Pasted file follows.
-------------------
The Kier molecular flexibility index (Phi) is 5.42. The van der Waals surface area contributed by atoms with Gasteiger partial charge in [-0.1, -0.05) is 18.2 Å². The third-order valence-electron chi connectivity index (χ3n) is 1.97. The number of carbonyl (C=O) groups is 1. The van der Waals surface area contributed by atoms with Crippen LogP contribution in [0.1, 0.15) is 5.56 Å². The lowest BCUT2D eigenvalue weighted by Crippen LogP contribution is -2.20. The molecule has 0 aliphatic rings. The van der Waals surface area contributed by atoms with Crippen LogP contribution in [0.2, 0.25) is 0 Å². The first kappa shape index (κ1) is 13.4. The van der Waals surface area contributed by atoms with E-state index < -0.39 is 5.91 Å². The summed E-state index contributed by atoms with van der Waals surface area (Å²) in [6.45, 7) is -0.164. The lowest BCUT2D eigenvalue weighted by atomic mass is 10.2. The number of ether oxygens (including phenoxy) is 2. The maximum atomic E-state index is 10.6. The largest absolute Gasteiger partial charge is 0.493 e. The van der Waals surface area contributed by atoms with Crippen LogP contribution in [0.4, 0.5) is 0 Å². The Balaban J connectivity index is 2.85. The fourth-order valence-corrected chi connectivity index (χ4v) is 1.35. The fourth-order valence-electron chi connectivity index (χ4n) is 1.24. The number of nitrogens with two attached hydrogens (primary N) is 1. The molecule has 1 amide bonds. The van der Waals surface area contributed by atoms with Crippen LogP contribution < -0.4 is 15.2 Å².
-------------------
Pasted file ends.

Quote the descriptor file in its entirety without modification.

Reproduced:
The Kier molecular flexibility index (Phi) is 5.42. The van der Waals surface area contributed by atoms with Gasteiger partial charge in [-0.1, -0.05) is 18.2 Å². The third-order valence-electron chi connectivity index (χ3n) is 1.97. The number of carbonyl (C=O) groups is 1. The van der Waals surface area contributed by atoms with Crippen LogP contribution in [0.1, 0.15) is 5.56 Å². The lowest BCUT2D eigenvalue weighted by Crippen LogP contribution is -2.20. The molecule has 0 aliphatic rings. The van der Waals surface area contributed by atoms with Crippen LogP contribution in [0.2, 0.25) is 0 Å². The first kappa shape index (κ1) is 13.4. The van der Waals surface area contributed by atoms with E-state index < -0.39 is 5.91 Å². The summed E-state index contributed by atoms with van der Waals surface area (Å²) in [6.45, 7) is -0.164. The lowest BCUT2D eigenvalue weighted by atomic mass is 10.2. The number of ether oxygens (including phenoxy) is 2. The maximum atomic E-state index is 10.6. The largest absolute Gasteiger partial charge is 0.493 e. The van der Waals surface area contributed by atoms with Crippen LogP contribution in [0.4, 0.5) is 0 Å². The Balaban J connectivity index is 2.85. The fourth-order valence-corrected chi connectivity index (χ4v) is 1.35. The fourth-order valence-electron chi connectivity index (χ4n) is 1.24. The number of nitrogens with two attached hydrogens (primary N) is 1. The molecule has 1 amide bonds. The van der Waals surface area contributed by atoms with Crippen LogP contribution < -0.4 is 15.2 Å².